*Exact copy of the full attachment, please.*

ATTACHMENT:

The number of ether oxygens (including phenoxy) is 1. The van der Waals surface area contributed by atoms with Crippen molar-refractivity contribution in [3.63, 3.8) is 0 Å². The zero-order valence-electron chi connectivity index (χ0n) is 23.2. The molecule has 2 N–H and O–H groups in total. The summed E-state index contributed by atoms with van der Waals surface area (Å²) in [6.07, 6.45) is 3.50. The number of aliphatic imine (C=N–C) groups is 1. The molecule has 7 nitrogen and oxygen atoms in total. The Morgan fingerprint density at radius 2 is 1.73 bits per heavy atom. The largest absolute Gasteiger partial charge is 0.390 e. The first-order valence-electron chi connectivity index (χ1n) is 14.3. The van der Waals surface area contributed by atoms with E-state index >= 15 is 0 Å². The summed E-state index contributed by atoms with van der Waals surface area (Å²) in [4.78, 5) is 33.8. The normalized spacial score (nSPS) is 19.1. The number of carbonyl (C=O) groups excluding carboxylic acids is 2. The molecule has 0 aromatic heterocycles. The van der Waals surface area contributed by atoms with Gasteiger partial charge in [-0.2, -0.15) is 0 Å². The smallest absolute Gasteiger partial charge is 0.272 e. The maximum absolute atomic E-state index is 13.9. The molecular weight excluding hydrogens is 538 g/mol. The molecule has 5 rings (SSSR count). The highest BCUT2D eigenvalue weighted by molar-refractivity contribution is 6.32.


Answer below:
The number of ether oxygens (including phenoxy) is 1. The van der Waals surface area contributed by atoms with Crippen molar-refractivity contribution in [3.63, 3.8) is 0 Å². The zero-order valence-electron chi connectivity index (χ0n) is 23.2. The molecule has 2 N–H and O–H groups in total. The summed E-state index contributed by atoms with van der Waals surface area (Å²) in [6.07, 6.45) is 3.50. The number of aliphatic imine (C=N–C) groups is 1. The molecule has 7 nitrogen and oxygen atoms in total. The Morgan fingerprint density at radius 2 is 1.73 bits per heavy atom. The largest absolute Gasteiger partial charge is 0.390 e. The first-order valence-electron chi connectivity index (χ1n) is 14.3. The van der Waals surface area contributed by atoms with E-state index >= 15 is 0 Å². The summed E-state index contributed by atoms with van der Waals surface area (Å²) in [4.78, 5) is 33.8. The normalized spacial score (nSPS) is 19.1. The number of carbonyl (C=O) groups excluding carboxylic acids is 2. The molecule has 0 aromatic heterocycles. The van der Waals surface area contributed by atoms with Gasteiger partial charge in [-0.2, -0.15) is 0 Å². The smallest absolute Gasteiger partial charge is 0.272 e. The maximum absolute atomic E-state index is 13.9. The molecular weight excluding hydrogens is 538 g/mol. The molecule has 5 rings (SSSR count). The highest BCUT2D eigenvalue weighted by molar-refractivity contribution is 6.32.